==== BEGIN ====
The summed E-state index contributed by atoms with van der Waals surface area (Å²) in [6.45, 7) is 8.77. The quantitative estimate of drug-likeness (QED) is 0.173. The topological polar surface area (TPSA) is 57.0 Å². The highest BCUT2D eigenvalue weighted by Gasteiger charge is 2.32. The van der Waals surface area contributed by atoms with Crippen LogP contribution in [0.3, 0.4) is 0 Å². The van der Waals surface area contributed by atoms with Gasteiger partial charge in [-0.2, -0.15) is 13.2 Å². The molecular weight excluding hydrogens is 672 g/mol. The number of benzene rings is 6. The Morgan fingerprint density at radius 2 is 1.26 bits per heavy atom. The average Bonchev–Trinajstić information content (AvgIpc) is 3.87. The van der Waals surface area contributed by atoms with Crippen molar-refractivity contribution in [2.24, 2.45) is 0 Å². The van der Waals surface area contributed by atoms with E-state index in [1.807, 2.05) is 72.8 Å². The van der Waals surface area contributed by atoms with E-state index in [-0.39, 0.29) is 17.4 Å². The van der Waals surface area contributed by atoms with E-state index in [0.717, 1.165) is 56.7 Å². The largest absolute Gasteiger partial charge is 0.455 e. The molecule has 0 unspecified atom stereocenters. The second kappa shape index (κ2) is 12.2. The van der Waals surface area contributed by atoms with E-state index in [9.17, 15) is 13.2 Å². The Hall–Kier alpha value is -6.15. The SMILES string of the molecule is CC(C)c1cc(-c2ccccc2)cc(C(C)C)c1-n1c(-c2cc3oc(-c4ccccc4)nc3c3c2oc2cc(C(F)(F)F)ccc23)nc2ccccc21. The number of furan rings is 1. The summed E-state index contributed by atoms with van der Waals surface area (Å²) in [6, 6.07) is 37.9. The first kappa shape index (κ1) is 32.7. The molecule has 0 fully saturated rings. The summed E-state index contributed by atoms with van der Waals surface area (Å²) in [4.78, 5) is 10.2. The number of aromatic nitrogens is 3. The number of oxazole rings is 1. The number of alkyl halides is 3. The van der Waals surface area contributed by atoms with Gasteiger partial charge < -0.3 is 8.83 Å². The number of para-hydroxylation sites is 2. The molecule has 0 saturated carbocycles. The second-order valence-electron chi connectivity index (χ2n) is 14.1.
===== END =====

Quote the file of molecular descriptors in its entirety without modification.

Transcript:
The summed E-state index contributed by atoms with van der Waals surface area (Å²) in [6.45, 7) is 8.77. The quantitative estimate of drug-likeness (QED) is 0.173. The topological polar surface area (TPSA) is 57.0 Å². The highest BCUT2D eigenvalue weighted by Gasteiger charge is 2.32. The van der Waals surface area contributed by atoms with Crippen LogP contribution in [0.3, 0.4) is 0 Å². The van der Waals surface area contributed by atoms with Gasteiger partial charge in [-0.2, -0.15) is 13.2 Å². The molecular weight excluding hydrogens is 672 g/mol. The number of benzene rings is 6. The Morgan fingerprint density at radius 2 is 1.26 bits per heavy atom. The average Bonchev–Trinajstić information content (AvgIpc) is 3.87. The van der Waals surface area contributed by atoms with Crippen molar-refractivity contribution in [2.24, 2.45) is 0 Å². The van der Waals surface area contributed by atoms with E-state index in [1.807, 2.05) is 72.8 Å². The van der Waals surface area contributed by atoms with E-state index in [-0.39, 0.29) is 17.4 Å². The van der Waals surface area contributed by atoms with E-state index in [0.717, 1.165) is 56.7 Å². The largest absolute Gasteiger partial charge is 0.455 e. The molecule has 0 unspecified atom stereocenters. The second kappa shape index (κ2) is 12.2. The van der Waals surface area contributed by atoms with E-state index in [9.17, 15) is 13.2 Å². The Hall–Kier alpha value is -6.15. The SMILES string of the molecule is CC(C)c1cc(-c2ccccc2)cc(C(C)C)c1-n1c(-c2cc3oc(-c4ccccc4)nc3c3c2oc2cc(C(F)(F)F)ccc23)nc2ccccc21. The number of furan rings is 1. The summed E-state index contributed by atoms with van der Waals surface area (Å²) in [6, 6.07) is 37.9. The first kappa shape index (κ1) is 32.7. The molecule has 0 fully saturated rings. The summed E-state index contributed by atoms with van der Waals surface area (Å²) in [4.78, 5) is 10.2. The number of aromatic nitrogens is 3. The number of oxazole rings is 1. The number of alkyl halides is 3. The van der Waals surface area contributed by atoms with Gasteiger partial charge < -0.3 is 8.83 Å². The number of para-hydroxylation sites is 2. The molecule has 0 saturated carbocycles. The second-order valence-electron chi connectivity index (χ2n) is 14.1.